Politics

Treasury Combats Theft from Venezuela’s Food Distribution Program

This week the U.S. Treasury Department announced new sanctioned operatives behind a well orchestrated network responsible for disrupting Venezuela’s food distribution program.

In all, Venezuela receives tens of millions of dollars in emergency aid, consisting largely of food and medicine, from nations around the world.

But such a massive effort to deliver free stuff to a nation in crisis opens the doors for quite a bit of corruption and profiteering.

On 25 July, the Treasury’s Office of Foreign Assets Control (OFAC) sanctioned a Colombian national by the name of Alex Nain Saab Moran. According to the OFAC, Moran was behind a vast corruption network that has enabled former President Nicolás Maduro (Maduro) and his regime to significantly profit from food imports and distribution in Venezuela. U.S. officials have claimed that Moran has “personally profited” from overvalued contracts, including Venezuela’s food distribution program known as the Local Committees for Supply and Production.

Apparently, Moran’s dealings were not limited to just Venezuela or even the general South American region. Through a sophisticated network of shell companies, business partners, and family members, Saab laundered hundreds of millions of dollars in corruption proceeds around the world.

It is incidents like these that show the true horror of the Venezuelan leadership.

It would be one thing for Maduro and his henchmen to not want to bow to the will of people and step down. But the world has seen time and again, that Venezuela’s citizens are mere pawns for the Maduro regime. All the powers of government are essentially tools to keep those pawns under his control. As Treasury Secretary Steven Mnuchin put it: “The corruption network that operates the CLAP program has allowed Maduro and his family members to steal from the Venezuelan people. They use food as a form of social control, to reward political supporters and punish opponents, all the while pocketing hundreds of millions of dollars through a number of fraudulent schemes.”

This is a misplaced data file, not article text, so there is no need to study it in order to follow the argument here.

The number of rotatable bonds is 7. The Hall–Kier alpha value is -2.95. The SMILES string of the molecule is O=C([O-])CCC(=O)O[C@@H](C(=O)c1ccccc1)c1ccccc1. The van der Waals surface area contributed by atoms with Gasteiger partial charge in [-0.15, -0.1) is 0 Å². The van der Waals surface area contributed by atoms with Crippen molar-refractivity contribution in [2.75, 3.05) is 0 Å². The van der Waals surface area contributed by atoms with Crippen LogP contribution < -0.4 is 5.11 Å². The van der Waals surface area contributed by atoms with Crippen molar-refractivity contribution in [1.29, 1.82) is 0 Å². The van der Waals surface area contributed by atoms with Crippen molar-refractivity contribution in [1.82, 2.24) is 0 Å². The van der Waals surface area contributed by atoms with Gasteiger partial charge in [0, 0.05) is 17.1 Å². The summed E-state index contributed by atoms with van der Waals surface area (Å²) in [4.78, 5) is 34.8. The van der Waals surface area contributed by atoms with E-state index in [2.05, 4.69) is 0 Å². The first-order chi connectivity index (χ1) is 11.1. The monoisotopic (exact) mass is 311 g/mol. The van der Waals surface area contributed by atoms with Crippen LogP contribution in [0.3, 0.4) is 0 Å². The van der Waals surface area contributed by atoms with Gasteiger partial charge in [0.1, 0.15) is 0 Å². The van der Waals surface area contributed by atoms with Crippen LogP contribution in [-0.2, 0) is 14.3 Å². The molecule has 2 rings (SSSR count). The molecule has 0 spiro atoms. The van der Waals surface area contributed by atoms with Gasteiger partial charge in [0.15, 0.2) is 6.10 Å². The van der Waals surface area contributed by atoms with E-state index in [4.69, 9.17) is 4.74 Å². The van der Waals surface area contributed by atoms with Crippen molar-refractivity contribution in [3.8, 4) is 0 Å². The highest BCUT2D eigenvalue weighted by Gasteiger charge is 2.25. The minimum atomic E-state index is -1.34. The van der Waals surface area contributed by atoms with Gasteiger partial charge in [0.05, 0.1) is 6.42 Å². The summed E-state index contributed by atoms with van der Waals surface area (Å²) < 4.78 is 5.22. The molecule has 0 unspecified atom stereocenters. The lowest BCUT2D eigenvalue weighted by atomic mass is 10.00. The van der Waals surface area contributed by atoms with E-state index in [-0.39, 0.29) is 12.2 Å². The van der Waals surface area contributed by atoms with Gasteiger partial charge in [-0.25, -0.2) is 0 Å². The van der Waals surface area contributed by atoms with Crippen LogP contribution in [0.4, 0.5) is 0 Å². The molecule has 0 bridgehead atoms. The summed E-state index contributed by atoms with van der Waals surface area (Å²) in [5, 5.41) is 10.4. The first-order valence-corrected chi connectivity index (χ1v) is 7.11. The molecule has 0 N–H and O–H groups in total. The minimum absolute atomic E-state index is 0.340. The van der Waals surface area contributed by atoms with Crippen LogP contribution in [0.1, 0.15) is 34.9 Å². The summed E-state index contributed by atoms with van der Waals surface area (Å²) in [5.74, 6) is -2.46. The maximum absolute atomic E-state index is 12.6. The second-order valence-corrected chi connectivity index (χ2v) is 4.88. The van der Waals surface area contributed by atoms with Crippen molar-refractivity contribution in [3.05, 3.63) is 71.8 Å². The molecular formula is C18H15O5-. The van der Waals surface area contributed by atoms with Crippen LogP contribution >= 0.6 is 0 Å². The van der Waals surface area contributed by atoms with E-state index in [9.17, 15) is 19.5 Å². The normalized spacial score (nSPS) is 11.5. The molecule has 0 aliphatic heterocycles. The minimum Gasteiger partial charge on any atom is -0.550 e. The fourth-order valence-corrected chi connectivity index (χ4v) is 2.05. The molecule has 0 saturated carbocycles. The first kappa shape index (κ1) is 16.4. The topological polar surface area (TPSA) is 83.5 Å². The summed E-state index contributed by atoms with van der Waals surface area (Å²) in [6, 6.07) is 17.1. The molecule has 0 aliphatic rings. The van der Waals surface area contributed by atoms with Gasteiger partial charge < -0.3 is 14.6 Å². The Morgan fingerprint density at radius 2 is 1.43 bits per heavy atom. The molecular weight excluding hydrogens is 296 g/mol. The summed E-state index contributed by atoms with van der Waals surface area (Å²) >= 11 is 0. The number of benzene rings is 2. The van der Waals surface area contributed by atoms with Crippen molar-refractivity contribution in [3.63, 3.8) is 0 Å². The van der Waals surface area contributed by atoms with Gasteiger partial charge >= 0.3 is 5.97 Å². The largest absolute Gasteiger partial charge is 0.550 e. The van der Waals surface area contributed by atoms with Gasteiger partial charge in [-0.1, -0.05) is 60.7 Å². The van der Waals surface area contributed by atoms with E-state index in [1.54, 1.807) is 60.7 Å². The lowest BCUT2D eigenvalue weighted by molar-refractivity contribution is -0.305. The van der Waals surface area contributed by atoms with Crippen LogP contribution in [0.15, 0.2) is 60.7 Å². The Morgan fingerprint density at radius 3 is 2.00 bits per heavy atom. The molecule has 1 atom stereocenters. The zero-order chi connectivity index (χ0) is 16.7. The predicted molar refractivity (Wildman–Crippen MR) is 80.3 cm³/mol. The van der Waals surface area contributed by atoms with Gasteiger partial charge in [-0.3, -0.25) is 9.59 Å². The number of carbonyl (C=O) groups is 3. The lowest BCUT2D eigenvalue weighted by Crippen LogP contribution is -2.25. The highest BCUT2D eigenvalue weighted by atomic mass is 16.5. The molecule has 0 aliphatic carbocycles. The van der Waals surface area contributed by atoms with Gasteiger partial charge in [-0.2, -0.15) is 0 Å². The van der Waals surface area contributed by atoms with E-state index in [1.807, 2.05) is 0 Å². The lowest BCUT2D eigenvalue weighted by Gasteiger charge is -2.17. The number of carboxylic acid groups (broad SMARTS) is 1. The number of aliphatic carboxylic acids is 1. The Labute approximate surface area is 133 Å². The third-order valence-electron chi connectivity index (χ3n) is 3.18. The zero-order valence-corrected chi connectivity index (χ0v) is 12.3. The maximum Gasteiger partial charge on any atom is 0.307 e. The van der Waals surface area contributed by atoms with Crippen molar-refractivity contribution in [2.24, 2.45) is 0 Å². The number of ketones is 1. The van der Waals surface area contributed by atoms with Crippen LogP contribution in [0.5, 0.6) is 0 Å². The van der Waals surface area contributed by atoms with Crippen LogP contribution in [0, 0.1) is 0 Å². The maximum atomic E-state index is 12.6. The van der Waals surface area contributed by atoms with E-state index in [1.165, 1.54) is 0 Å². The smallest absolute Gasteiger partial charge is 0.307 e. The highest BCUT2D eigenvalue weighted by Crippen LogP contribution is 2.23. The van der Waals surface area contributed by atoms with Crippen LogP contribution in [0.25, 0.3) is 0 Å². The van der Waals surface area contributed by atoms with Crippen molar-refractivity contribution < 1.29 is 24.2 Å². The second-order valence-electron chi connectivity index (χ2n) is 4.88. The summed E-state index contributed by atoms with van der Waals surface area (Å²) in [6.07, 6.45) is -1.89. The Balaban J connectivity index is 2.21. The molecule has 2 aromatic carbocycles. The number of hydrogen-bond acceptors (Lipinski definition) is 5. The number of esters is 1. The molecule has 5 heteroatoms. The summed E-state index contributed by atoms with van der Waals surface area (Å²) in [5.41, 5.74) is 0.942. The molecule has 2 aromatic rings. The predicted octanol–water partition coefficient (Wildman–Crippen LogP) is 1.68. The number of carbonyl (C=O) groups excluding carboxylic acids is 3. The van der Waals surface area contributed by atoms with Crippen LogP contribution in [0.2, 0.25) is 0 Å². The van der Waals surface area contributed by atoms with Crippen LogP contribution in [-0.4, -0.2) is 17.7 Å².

The opinions expressed here by contributors are their own and are not the view of OpsLens which seeks to provide a platform for experience-driven commentary on today's trending headlines in the U.S. and around the world. Have a different opinion or something more to add on this topic? Contact us for guidelines on submitting your own experience-driven commentary.
Samuel Siskind

Samuel Siskind studied intelligence research at the American Military University in West Virginia. He served as a squad commander in the Israeli Defense Force (IDF) Corp of Combat Engineers, in the Corps' ground battalions and later in its Intelligence Wing at regional and divisional stations. For the past five years, Samuel has worked as a consultant and researcher on physical and information security issues for private and governmental institutions, in the US, Africa, India, and Israel. He currently lives in Jerusalem.

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